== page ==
We broke some records at the 2018 NC State Fair!


This past Sunday was the last day of the NC State Fair, and we broke some records this year! Can you guess what those records were? I'll ramble on about the fair to give you time to come up with your guess, and then I'll let you know about the record-numbers at the bottom of the blog post...

The State Fair is just a couple miles down the road from SAS Headquarters (and my house) - close enough that I can hear the fireworks every night at 9:45pm! And, of course, I get to drive through the 'crazy' fair traffic (a lot of people that visit the fair aren't familiar with the roads, so of course they're not quite sure what lanes to be in, etc). Therefore I definitely notice when it's "fair time."

NC State University is a couple of miles on the other side of the fairgrounds, and I worked at the fair for a couple of years when I was a student - yep, I was a 'carny'! My friend Annie worked there this year, providing information at the tobacco display. Here's a picture she sent me, of the more laid-back section of the State Fair.

My friend Beth has become very 'crafty' now that she's in the over-30 age group. Her latest project was a rug made from braided strips of recycled blue jean material. I predicted that the color of the rug would go well with the blue ribbon she'd win. She not only won the blue ribbon in her category, but also won a "best of show" ribbon!

Breaking Records

But enough about tobacco & textiles ... let's get to a couple of those records! This year, two pieces of produce shattered previous records. There was a 1,551.5 pound pumpkin (beating the 2017 record of 1,458.5 pounds), and a 327.5 pound watermelon (beating the 2017 record of 316 pounds)! Here's an article, with more details and pictures. How many pumpkin pies could you make from a 1,551.5 pound pumpkin? (leave your guesses in the comments section) Here's a picture of my friend Sandra's son with the record-breaking pumpkin:

And since I'm a data guy, how about a record with a lot of data ... let's have a look at State Fair attendance. Thankfully the fair provides a web page with daily attendance data since 1986. Here's a screen-capture of their attendance table - it's a long table, and I've done a bit of 'trickery' to show the column headers at the top, along with the most recent data at the bottom (I chopped out the middle years of the table, so you can see it in a smaller space):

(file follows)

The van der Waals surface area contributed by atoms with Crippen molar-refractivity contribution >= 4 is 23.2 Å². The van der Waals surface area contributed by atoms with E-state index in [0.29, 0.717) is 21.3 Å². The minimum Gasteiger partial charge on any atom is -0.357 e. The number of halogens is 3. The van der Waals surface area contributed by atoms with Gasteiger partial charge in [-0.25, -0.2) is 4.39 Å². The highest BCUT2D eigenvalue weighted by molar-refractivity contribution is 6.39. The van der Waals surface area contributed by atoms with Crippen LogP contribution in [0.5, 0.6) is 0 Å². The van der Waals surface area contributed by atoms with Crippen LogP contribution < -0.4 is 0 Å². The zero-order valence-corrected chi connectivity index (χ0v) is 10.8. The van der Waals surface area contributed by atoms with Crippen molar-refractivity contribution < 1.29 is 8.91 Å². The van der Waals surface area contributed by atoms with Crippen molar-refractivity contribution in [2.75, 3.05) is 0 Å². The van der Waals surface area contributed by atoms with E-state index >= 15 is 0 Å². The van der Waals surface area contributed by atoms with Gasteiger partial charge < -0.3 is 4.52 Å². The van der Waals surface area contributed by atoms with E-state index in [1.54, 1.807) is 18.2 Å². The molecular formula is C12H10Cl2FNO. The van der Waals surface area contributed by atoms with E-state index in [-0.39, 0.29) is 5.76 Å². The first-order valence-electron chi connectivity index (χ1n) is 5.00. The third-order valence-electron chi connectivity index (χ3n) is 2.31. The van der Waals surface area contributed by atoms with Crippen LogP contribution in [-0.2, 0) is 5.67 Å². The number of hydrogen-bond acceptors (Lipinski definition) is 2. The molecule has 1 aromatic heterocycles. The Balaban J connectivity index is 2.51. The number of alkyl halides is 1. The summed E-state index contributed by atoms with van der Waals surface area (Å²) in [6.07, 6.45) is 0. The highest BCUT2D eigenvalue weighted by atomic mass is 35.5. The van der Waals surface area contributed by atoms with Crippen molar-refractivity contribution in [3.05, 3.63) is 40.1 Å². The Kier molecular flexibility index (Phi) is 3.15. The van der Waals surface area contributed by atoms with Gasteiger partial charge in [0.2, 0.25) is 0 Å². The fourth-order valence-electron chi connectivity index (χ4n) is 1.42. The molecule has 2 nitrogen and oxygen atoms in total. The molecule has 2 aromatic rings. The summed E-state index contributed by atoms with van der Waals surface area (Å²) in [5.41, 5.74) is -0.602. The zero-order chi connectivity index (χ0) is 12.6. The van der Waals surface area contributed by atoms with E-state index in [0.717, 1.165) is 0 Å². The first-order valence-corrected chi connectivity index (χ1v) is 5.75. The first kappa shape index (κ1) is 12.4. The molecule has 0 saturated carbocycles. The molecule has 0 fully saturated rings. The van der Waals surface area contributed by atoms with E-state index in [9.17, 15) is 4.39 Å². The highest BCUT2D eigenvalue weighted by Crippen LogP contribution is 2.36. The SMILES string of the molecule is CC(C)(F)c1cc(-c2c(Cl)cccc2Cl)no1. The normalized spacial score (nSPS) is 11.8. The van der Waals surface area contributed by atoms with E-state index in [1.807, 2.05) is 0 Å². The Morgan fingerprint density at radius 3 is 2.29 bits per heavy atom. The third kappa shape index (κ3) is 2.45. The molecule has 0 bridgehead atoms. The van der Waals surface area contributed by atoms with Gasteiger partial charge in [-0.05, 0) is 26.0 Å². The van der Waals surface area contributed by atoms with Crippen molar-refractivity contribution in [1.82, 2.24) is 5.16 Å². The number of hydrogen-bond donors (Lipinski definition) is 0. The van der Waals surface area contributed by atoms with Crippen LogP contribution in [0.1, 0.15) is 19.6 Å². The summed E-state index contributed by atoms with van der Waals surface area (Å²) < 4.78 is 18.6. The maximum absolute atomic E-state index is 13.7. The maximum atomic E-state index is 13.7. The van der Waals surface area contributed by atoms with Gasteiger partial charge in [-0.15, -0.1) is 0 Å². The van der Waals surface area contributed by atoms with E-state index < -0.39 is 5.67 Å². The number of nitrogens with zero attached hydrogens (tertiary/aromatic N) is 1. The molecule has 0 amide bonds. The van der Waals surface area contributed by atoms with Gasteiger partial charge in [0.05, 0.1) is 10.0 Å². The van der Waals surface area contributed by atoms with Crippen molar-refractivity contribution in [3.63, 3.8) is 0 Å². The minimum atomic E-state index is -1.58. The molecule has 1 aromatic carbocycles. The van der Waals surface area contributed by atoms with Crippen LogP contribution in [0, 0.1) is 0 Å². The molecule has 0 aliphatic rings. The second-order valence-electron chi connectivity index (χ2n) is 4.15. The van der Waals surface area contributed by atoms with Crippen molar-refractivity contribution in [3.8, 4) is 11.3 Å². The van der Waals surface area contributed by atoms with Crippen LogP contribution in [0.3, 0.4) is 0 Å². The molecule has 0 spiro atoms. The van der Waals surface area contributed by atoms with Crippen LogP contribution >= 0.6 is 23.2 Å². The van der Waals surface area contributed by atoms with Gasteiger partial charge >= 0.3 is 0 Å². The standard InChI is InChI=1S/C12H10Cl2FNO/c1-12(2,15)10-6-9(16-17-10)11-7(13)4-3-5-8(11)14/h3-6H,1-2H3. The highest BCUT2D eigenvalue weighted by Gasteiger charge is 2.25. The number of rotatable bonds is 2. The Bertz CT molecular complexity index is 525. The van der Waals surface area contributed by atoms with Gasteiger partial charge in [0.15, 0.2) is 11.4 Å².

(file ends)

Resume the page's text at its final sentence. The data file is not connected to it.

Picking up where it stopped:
In their table, they've highlighted the record attendance days in red. I like that they've highlighted these days, but the red is a little difficult to see against the yellow background. Also, some people associate the color red with 'bad' - and I don't think they want to show the high attendance as a bad thing ... quite the opposite! Therefore I imported the data into SAS, and tried my hand at creating a new/improved table.

In my table, I sorted the rows so the most recent years are at the top, because that's the data users are most likely to be interested in. It also places the most recent data close to the column headers, so you don't have to scroll up/down to see which number goes with which day. And I highlighted the record attendance days with a bright green background, rather than making the text red. I think these small changes make the table much easier to read. Now it's easy to see that we set attendance records for Friday & Sunday of the last weekend of the fair this year!

You might be wondering about that 'missing value' for the first Thursday in 2018 ... The fair was actually closed that day, as they recovered from Hurricane Michael. Being down for one day, we didn't break the total attendance record this year, however one news release mentioned that 2018 set a 10-day attendance record - but I say "it depends on how you calculate that number." It was the highest 10-day attendance total of years that only had 10 days of attendance (beating the previous record of 858,611 set in 2007) ... but if you calculate the 10-day attendance subset (first Friday through 2nd Sunday) of every year (including the years that also had 11 days of attendance), 2010 had a higher 10-day total than 2018. See the extra column I added to the right edge in the table below:

As much as I like a good table, I think I'm still going cross-eyed trying to take in all the numbers from the attendance table. And if I want to keep the title "Graph Guy" I think I am expected to create a graph of this data! The graph below lets you get a good general feel for all the data in the table, in one quick glance.

You can see an odd-looking divergence in the lines for the 2nd Thursday (attendance on the 2nd Thursday greatly increased, after they started offering free admission on that day for people who made donations to the canned food drive). And also the red line (2018 attendance) was noticeably lower than most previous years on the 2nd Saturday - that's probably because it was a somewhat cloudy/rainy day, as shown in my friend David's picture below (thanks Dave!)

Did you go to the NC State Fair? - What was favorite thing about it? (leave a comment below)



About Author

Robert Allison

The Graph Guy!

Robert has worked at SAS for over a quarter century, and his specialty is customizing graphs and maps - adding those little extra touches that help them answer your questions at a glance. His educational background is in Computer Science, and he holds a BS, MS, and PhD from NC State University.

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